Homeowners in Gloucestershire are urged to put their property on the market, with one estate agency reporting hundreds of potential buyers on its books.
Alistair Bone, director at Gloucester-based Alistair Bone Estate Agents, said those looking to sell would get the best price for their home now instead of later in the year.
This is due to record levels of demand at the agency, with around 300 prospective buyers registered.
Other agencies in the county have been calling for more stock too in recent months – including Philip Pugh & Partners in Cheltenham, where demand is at its highest since 2005.
Mr Bone's comments come after Chancellor George Osborne this week announced a further £6 billion would be put into the Government's Help to Buy scheme, allowing a further 120,000 new homes to be built.
Some critics have warned it will put further pressure on house prices and cause a housing bubble.
"People don't know how strong the market is," said Mr Bone. "The problem we have is we are selling houses too quick. With supply and demand as it is, there is a slight bubble here."
He added accurate pricing was "vital" in this market and the number of viewings by prospective buyers would increase this spring, in line with previous years. He said well-priced houses and good quality schools continued to make areas of Gloucester a popular place to live.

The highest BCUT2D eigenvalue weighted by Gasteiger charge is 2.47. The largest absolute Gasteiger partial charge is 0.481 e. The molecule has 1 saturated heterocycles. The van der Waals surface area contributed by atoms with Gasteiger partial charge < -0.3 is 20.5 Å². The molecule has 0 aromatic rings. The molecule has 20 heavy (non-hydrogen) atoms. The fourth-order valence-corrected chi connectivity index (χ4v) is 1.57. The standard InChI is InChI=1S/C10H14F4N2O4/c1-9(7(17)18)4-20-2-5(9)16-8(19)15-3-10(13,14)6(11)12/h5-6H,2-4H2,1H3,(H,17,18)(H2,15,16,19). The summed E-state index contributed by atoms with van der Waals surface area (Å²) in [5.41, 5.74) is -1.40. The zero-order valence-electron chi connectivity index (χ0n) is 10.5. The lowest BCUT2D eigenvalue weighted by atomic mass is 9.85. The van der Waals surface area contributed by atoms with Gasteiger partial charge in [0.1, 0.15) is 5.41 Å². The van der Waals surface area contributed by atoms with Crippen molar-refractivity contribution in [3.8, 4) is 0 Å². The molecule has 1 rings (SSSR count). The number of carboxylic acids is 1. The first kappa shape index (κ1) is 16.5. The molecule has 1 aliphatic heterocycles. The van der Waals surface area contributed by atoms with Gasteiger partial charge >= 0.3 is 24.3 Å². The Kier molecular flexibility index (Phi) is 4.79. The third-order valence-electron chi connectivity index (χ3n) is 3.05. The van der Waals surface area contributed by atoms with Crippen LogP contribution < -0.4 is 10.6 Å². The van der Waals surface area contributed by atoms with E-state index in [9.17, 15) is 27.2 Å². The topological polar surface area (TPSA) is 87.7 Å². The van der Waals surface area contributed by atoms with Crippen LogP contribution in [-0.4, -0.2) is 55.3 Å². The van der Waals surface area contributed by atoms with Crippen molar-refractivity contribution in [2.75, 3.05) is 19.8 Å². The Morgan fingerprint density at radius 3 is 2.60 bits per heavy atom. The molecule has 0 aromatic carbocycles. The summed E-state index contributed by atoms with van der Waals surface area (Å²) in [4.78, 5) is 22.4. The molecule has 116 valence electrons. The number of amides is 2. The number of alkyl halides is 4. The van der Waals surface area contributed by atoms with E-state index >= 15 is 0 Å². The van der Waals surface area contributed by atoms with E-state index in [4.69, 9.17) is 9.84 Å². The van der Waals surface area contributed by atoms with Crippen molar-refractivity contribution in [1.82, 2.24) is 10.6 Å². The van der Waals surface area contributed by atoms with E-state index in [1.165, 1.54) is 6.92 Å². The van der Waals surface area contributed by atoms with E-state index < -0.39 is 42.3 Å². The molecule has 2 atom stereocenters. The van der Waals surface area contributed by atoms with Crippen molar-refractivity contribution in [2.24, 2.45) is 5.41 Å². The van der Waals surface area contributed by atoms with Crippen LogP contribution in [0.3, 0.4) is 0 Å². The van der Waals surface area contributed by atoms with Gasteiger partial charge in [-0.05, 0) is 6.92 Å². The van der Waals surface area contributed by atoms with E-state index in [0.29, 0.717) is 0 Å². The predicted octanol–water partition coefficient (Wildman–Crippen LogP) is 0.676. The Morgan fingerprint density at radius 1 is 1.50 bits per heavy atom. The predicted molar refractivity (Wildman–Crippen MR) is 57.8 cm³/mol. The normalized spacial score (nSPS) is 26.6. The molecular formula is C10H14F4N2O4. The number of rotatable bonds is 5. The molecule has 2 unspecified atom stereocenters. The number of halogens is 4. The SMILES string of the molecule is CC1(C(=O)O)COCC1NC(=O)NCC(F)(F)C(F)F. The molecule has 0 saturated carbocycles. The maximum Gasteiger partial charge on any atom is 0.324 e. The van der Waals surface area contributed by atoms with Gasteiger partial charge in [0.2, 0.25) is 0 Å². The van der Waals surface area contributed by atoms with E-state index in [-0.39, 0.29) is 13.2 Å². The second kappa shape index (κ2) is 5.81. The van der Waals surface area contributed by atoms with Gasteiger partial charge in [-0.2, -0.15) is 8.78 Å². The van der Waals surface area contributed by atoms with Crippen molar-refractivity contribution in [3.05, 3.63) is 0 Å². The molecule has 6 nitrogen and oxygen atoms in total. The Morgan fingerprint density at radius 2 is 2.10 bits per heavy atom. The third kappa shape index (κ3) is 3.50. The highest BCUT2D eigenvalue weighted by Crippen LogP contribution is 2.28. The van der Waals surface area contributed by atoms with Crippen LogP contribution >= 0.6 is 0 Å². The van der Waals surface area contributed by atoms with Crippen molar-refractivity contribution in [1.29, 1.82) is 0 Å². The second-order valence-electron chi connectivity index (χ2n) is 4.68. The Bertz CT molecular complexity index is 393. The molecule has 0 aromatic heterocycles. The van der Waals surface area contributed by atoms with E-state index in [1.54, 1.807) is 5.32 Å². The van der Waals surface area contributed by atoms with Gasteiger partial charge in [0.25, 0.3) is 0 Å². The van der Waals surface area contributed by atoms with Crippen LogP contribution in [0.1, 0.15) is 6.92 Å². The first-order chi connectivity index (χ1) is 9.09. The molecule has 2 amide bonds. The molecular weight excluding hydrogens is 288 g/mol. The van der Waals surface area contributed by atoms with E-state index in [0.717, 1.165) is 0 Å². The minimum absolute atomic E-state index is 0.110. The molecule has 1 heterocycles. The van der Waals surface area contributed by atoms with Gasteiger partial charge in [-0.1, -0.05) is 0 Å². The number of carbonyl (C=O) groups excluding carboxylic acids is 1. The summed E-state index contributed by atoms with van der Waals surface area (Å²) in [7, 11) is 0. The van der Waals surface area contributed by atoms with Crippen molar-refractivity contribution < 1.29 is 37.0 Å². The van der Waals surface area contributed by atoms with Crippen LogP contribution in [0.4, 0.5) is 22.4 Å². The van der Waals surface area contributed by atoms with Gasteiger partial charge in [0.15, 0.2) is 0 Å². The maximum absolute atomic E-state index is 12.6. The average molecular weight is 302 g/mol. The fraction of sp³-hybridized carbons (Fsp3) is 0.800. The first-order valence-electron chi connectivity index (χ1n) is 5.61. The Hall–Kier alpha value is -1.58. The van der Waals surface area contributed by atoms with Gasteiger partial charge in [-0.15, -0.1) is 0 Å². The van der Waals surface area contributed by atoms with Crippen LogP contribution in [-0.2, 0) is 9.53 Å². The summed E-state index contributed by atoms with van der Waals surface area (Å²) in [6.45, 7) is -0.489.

Two and three-bedroom homes have risen in price from £125,000 and £135,000 over 12 months in Longlevens and other nearby areas including Churchdown and Longford, according to the branch. A home on the market for £185,000 on Cheltenham Road recently had 16 viewings.
This was down to a rise in first-time buyers, particularly between the ages of 20 and 35, and investors, Mr Bone said.
He added house prices in parts of the county were now higher than in 2007.
Paul Cornell, mortgage adviser at Alistair Bone Estate Agents in Longlevens, said he had experienced his busiest start to a year since he started in the industry 13 years ago and warned mortgage rates could rise. He dealt with more people seeking mortgage advice in the past two months than in the whole of 2013, which was a strong year for the agency.
This was thanks, in part, to the second phase of the Help to Buy scheme, he said. The phase allows buyers of properties valued at less than £600,000 to borrow with a deposit of just five per cent of the property's price. The Government guarantees up to 15 per cent of the home loan as an insurance policy for the banks.
Mr Cornell said: "People don't know how much their house is worth and if they are thinking about selling they should do so now. Mortgage rates are at the best they have been. More people are able to re-mortgage now because the equity is there. I think lenders will put their rates up over the next six to 12 months."
He added the Government's three per cent stamp duty tax level on properties valued above £250,000, where one pence more could add £5,000 to the buyer's bill, had a "massive" effect in the county. There had been a gulf in sales of properties valued between £250,000 and £280,000 because of the tax, he said.
The agency launched Alistair Bone Mortgage Services on January 1.